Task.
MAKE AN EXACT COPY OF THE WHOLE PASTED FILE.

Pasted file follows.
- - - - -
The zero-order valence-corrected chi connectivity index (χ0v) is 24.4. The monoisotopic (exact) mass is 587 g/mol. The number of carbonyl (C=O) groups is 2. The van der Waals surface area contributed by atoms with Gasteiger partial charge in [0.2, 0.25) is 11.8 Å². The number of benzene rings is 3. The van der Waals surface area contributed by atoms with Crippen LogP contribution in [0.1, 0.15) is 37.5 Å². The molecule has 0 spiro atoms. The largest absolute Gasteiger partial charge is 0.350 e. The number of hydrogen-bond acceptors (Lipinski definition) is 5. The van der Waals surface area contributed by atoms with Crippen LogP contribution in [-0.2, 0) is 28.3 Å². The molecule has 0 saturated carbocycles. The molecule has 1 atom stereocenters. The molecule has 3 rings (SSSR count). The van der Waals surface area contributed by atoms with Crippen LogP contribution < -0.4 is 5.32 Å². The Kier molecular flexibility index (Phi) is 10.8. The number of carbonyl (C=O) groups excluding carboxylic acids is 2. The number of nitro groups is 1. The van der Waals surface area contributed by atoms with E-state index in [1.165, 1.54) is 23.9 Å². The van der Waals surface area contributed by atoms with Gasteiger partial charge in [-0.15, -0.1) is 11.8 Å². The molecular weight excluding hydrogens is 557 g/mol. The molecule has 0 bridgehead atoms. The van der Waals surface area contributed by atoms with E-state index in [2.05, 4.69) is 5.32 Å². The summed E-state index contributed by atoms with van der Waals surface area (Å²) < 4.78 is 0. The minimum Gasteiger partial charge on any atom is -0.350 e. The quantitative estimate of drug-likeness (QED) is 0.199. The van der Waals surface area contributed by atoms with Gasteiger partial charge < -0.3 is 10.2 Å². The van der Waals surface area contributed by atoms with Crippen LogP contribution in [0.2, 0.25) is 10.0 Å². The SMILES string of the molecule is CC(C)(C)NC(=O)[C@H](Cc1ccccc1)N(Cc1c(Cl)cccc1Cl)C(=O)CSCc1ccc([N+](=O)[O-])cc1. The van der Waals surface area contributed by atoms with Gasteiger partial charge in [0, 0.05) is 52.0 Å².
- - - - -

The zero-order valence-corrected chi connectivity index (χ0v) is 24.4. The monoisotopic (exact) mass is 587 g/mol. The number of carbonyl (C=O) groups is 2. The van der Waals surface area contributed by atoms with Gasteiger partial charge in [0.2, 0.25) is 11.8 Å². The number of benzene rings is 3. The van der Waals surface area contributed by atoms with Crippen LogP contribution in [0.1, 0.15) is 37.5 Å². The molecule has 0 spiro atoms. The largest absolute Gasteiger partial charge is 0.350 e. The number of hydrogen-bond acceptors (Lipinski definition) is 5. The van der Waals surface area contributed by atoms with Crippen LogP contribution in [-0.2, 0) is 28.3 Å². The molecule has 0 saturated carbocycles. The molecule has 1 atom stereocenters. The molecule has 3 rings (SSSR count). The van der Waals surface area contributed by atoms with Crippen LogP contribution < -0.4 is 5.32 Å². The Kier molecular flexibility index (Phi) is 10.8. The number of carbonyl (C=O) groups excluding carboxylic acids is 2. The number of nitro groups is 1. The van der Waals surface area contributed by atoms with E-state index in [1.165, 1.54) is 23.9 Å². The van der Waals surface area contributed by atoms with Gasteiger partial charge in [-0.15, -0.1) is 11.8 Å². The molecular weight excluding hydrogens is 557 g/mol. The molecule has 0 bridgehead atoms. The van der Waals surface area contributed by atoms with E-state index in [2.05, 4.69) is 5.32 Å². The summed E-state index contributed by atoms with van der Waals surface area (Å²) < 4.78 is 0. The minimum Gasteiger partial charge on any atom is -0.350 e. The quantitative estimate of drug-likeness (QED) is 0.199. The van der Waals surface area contributed by atoms with Gasteiger partial charge < -0.3 is 10.2 Å². The van der Waals surface area contributed by atoms with Crippen LogP contribution in [0.2, 0.25) is 10.0 Å². The SMILES string of the molecule is CC(C)(C)NC(=O)[C@H](Cc1ccccc1)N(Cc1c(Cl)cccc1Cl)C(=O)CSCc1ccc([N+](=O)[O-])cc1. The van der Waals surface area contributed by atoms with Gasteiger partial charge in [0, 0.05) is 52.0 Å².